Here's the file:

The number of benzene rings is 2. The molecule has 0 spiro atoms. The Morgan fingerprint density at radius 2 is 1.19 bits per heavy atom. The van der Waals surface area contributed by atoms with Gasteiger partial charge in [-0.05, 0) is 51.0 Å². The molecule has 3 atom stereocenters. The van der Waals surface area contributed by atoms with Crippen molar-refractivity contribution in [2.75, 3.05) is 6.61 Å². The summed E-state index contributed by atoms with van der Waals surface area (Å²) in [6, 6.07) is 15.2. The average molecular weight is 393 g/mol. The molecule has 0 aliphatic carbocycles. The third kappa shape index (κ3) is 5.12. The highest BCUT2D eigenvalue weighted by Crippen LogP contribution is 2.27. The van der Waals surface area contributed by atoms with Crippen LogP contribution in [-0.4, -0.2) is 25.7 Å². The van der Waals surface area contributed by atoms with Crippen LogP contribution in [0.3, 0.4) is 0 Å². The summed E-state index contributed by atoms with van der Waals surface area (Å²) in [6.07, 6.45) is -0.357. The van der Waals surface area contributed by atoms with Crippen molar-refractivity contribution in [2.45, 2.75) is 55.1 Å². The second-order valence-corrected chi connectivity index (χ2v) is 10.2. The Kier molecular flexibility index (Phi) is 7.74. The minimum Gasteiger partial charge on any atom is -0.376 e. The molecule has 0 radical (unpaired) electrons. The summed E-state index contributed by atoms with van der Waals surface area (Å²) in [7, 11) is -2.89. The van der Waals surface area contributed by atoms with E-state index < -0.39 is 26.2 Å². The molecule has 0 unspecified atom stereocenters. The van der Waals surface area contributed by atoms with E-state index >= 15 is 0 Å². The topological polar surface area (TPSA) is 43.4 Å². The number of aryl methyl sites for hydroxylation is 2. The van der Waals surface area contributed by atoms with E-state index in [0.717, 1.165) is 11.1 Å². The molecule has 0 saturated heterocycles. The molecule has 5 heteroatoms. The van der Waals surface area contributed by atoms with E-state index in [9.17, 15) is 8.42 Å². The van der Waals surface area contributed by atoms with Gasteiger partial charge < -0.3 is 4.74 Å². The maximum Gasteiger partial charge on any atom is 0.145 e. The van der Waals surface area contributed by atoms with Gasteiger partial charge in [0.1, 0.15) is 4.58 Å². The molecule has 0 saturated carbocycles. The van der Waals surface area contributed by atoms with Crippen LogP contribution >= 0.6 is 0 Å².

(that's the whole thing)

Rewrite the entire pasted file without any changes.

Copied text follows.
The number of benzene rings is 2. The molecule has 0 spiro atoms. The Morgan fingerprint density at radius 2 is 1.19 bits per heavy atom. The van der Waals surface area contributed by atoms with Gasteiger partial charge in [-0.05, 0) is 51.0 Å². The molecule has 3 atom stereocenters. The van der Waals surface area contributed by atoms with Crippen molar-refractivity contribution in [2.75, 3.05) is 6.61 Å². The summed E-state index contributed by atoms with van der Waals surface area (Å²) in [6, 6.07) is 15.2. The average molecular weight is 393 g/mol. The molecule has 0 aliphatic carbocycles. The third kappa shape index (κ3) is 5.12. The highest BCUT2D eigenvalue weighted by Crippen LogP contribution is 2.27. The van der Waals surface area contributed by atoms with Crippen LogP contribution in [-0.4, -0.2) is 25.7 Å². The van der Waals surface area contributed by atoms with Crippen LogP contribution in [0.3, 0.4) is 0 Å². The summed E-state index contributed by atoms with van der Waals surface area (Å²) in [6.07, 6.45) is -0.357. The van der Waals surface area contributed by atoms with Crippen molar-refractivity contribution in [2.45, 2.75) is 55.1 Å². The second-order valence-corrected chi connectivity index (χ2v) is 10.2. The Kier molecular flexibility index (Phi) is 7.74. The minimum Gasteiger partial charge on any atom is -0.376 e. The molecule has 0 radical (unpaired) electrons. The summed E-state index contributed by atoms with van der Waals surface area (Å²) in [7, 11) is -2.89. The van der Waals surface area contributed by atoms with E-state index < -0.39 is 26.2 Å². The molecule has 0 unspecified atom stereocenters. The van der Waals surface area contributed by atoms with E-state index >= 15 is 0 Å². The topological polar surface area (TPSA) is 43.4 Å². The number of aryl methyl sites for hydroxylation is 2. The van der Waals surface area contributed by atoms with E-state index in [0.717, 1.165) is 11.1 Å². The molecule has 0 saturated heterocycles. The molecule has 5 heteroatoms. The van der Waals surface area contributed by atoms with E-state index in [9.17, 15) is 8.42 Å². The van der Waals surface area contributed by atoms with Gasteiger partial charge < -0.3 is 4.74 Å². The maximum Gasteiger partial charge on any atom is 0.145 e. The van der Waals surface area contributed by atoms with Gasteiger partial charge in [0.1, 0.15) is 4.58 Å². The molecule has 0 saturated carbocycles. The van der Waals surface area contributed by atoms with Crippen LogP contribution >= 0.6 is 0 Å².